One potential consequence of remote work? More bullying
Getting a handle on workplace culture is easier when everyone is working in an office together. When employees are working remotely, however, it can leave the door open to problems. If your organization hasn’t intentionally developed remote workplace standards, your employees could be at risk of feeling bullied, says Janine Yancey, founder and CEO of the workplace culture organization Emtrain.
“Toxicity in the workplace culture flows from not investing enough time at the micro level and as workforce and being deliberate about how we show up and interact with each other,” she says. “What we’re seeing already is more negative interactions between workers because working from home is broadening the view of what’s on the table top to discuss between coworkers.”
For example, a family member coming into the frame of the video-call frame or a distraction in the background of a phone call could become a potential topic of conversation between colleagues. Or a colleague may be working from the sofa and not have a dedicated home office.
“When we’re at the workplace, we’re all in the same situation, and a colleague’s home life is not visible,” says Yancey. “But now we’re all in different places. A colleague might make a little jab-by humorous comment about somebody else’s working conditions, shooting from the hip and not thinking what it may feel like to the other person.”
Many people are already in an anxiety-driven state, trying to handle the pandemic and the situations it has created. Offhanded, insensitive remarks could rub someone the wrong way. Yancey says teams must pull together and create shared language boundaries.
“Intangible dynamics can accelerate a team and its productivity or it can conversely create huge friction on the flywheel of an organization, so the output of a team is minimal,” she says. “You need to set some guard rails.”
CREATING PSYCHOLOGICAL SAFETY
Emtrain’s 2020 Workplace Culture Report found that the single most determinate factor of whether a culture was healthy, productive, and strong was the norms and practices established within it.
“What that means for an organization and its leadership is that we must be intentional about how we show up to each other,” says Yancey. “It’s the opposite of everyone coming to work and being reactive. The human condition is typically reactive and not disciplined and intentional.”
To be effective, an organization must establish norms as well as a system for helping employees report if they feel uncomfortable or threatened, says Yancey. “They may give training and set policies and protocols, but they need to be intentional about the behaviors and interactions that happen within an organization,” she says.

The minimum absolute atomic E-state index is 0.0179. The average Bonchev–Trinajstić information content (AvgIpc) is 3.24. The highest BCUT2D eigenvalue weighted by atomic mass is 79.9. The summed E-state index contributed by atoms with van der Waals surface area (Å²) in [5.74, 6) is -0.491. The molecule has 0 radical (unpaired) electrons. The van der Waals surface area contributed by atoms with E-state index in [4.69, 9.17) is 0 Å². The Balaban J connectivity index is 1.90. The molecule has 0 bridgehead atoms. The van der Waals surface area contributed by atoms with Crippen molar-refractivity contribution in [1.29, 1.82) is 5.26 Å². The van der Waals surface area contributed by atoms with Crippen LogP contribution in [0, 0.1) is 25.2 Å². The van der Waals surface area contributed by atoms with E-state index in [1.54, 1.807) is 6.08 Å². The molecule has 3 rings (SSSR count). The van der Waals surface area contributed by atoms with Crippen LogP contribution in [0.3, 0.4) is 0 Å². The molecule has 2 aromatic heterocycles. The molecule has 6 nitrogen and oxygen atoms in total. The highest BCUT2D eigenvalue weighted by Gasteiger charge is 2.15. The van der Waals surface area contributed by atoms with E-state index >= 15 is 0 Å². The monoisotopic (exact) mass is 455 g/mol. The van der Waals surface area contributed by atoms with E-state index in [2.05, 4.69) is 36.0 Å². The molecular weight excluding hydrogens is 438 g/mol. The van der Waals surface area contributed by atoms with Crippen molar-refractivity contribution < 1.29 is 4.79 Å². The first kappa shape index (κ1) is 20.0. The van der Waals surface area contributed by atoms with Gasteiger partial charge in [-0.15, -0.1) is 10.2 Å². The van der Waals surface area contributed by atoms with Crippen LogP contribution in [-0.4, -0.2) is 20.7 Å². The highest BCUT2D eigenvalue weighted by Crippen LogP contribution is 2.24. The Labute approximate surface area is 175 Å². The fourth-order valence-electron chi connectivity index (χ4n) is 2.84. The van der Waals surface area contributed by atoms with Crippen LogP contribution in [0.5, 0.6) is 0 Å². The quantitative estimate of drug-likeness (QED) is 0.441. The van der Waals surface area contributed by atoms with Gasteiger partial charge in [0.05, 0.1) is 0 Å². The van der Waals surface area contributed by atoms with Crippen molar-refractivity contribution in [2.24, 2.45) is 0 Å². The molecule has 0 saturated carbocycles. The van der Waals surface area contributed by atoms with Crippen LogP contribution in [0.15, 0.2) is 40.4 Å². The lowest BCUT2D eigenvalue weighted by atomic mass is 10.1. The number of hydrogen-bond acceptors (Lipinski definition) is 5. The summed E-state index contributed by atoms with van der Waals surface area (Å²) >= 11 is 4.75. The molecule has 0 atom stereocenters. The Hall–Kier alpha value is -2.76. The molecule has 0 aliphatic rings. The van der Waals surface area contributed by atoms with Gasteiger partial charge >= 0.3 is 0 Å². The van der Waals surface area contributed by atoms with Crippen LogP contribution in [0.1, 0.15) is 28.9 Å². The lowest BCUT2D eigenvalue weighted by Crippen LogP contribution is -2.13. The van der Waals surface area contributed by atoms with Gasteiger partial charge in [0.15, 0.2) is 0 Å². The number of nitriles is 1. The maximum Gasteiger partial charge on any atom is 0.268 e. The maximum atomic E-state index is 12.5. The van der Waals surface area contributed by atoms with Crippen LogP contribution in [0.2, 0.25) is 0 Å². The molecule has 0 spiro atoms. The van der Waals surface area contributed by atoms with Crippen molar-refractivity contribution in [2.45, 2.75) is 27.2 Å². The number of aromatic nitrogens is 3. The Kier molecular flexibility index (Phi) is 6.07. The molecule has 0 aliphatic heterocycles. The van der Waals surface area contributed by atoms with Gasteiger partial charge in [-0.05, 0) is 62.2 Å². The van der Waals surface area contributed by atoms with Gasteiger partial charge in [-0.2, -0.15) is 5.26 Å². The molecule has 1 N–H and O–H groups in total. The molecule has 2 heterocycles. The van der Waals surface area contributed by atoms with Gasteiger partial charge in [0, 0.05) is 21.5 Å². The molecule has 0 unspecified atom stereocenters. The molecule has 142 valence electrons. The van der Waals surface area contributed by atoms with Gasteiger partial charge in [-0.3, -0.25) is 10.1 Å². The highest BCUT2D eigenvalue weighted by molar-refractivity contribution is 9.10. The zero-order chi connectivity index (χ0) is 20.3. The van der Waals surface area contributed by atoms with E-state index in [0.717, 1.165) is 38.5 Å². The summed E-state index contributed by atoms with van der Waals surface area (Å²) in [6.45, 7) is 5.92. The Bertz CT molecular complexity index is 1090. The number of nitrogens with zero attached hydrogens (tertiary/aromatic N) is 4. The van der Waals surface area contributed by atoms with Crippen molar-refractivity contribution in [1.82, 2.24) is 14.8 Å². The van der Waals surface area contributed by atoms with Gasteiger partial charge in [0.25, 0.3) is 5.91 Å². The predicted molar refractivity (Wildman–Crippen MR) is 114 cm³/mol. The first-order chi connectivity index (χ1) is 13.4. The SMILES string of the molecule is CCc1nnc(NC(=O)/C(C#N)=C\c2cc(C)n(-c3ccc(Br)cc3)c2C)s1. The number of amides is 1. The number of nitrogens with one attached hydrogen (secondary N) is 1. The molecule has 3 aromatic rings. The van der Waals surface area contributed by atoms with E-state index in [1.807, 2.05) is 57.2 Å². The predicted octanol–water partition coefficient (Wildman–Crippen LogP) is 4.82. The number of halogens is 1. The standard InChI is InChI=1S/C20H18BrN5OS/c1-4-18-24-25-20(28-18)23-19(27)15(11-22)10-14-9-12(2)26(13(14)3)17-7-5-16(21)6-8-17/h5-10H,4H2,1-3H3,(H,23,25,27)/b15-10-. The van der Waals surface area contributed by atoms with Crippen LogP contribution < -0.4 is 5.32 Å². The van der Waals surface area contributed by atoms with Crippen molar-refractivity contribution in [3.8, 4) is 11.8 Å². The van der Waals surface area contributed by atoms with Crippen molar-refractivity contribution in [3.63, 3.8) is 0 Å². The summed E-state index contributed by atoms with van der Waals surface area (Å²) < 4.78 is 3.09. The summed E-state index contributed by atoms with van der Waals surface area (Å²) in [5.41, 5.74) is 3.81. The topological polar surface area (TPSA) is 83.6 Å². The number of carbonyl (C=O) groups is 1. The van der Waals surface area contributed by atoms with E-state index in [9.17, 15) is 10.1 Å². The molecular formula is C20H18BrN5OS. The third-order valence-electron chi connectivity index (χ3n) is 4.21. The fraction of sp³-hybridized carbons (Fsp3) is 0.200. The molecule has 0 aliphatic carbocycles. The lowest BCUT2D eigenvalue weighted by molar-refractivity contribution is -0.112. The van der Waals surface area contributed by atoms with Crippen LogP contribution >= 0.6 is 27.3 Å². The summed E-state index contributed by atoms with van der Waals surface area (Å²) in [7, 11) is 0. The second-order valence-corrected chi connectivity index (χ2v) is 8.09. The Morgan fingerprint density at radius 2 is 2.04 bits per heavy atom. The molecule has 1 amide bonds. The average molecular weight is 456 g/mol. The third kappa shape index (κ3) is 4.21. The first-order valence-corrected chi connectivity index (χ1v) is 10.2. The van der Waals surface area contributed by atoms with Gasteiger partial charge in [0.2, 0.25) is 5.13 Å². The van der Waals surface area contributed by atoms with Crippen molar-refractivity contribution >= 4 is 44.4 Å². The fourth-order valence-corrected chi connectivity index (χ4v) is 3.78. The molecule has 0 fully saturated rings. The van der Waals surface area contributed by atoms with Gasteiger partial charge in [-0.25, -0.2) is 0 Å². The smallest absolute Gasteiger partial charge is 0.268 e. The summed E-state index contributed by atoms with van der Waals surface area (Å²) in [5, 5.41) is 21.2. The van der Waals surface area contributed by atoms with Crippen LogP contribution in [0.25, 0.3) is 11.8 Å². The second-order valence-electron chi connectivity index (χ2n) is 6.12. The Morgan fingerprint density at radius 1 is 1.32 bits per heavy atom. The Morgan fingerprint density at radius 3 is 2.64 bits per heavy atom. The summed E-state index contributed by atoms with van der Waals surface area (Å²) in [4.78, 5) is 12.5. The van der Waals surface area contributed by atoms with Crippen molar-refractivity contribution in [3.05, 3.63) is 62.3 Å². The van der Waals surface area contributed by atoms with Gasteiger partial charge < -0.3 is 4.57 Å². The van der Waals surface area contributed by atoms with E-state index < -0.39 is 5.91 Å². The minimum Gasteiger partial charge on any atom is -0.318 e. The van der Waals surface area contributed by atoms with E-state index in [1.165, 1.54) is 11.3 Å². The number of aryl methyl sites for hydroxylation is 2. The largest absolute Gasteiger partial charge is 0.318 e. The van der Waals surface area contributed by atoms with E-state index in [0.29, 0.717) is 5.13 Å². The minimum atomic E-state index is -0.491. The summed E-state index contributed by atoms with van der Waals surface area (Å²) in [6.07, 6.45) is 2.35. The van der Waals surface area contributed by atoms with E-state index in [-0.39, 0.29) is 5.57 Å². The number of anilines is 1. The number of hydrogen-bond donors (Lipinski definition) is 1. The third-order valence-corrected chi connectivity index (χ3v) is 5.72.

Some people who engage in behavior that could be considered bullying do it unintentionally. They’re just not disciplined and aren’t thinking how their actions impact the people around them. Yancey suggests introducing a workplace color spectrum to report others.
“It’s a nice, easy shared language that is not adversarial,” she says. “Green is for healthy productive conduct that is all intentional. Yellow is our natural, more reactive state. This is when we don’t know how our actions affect others. Orange is a slippery slope, entering a toxic area. And red is full-on toxic.”
Employees can color-code interactions. “When we’re experiencing something that doesn’t feel right, without being too castigating or adversarial, we get people to back up,” she says. “You can say, ‘That felt orange or yellow.’ It’s a nice, soft way to tell a person they need to get back to green.”
Working remotely and getting a more dimensional view of colleagues provides both an opportunity and a challenge, says Yancey.
“As human beings, we’re most often in the yellow zone,” she says. “We’re on autopilot, reactive and going through tasks. We have to shift our brain into gear to be intentional. . . . We can have a newfound appreciation for what it takes for our colleague to show up and do a great job. They may have a house full of children or they’re caring for elders, and pre-COVID, we didn’t see that. It’s an opportunity to increase our empathy for one another.”
The challenge is that our strengths are our weaknesses and our weaknesses our strengths, says Yancey. “As we see more of the picture of each of our colleagues, it creates an opportunity to have judgments about people that are often not helpful,” she says. “This is an opportunity to be thoughtful how we interact with each other. The more intentional we can be with our actions, the better our output will be.”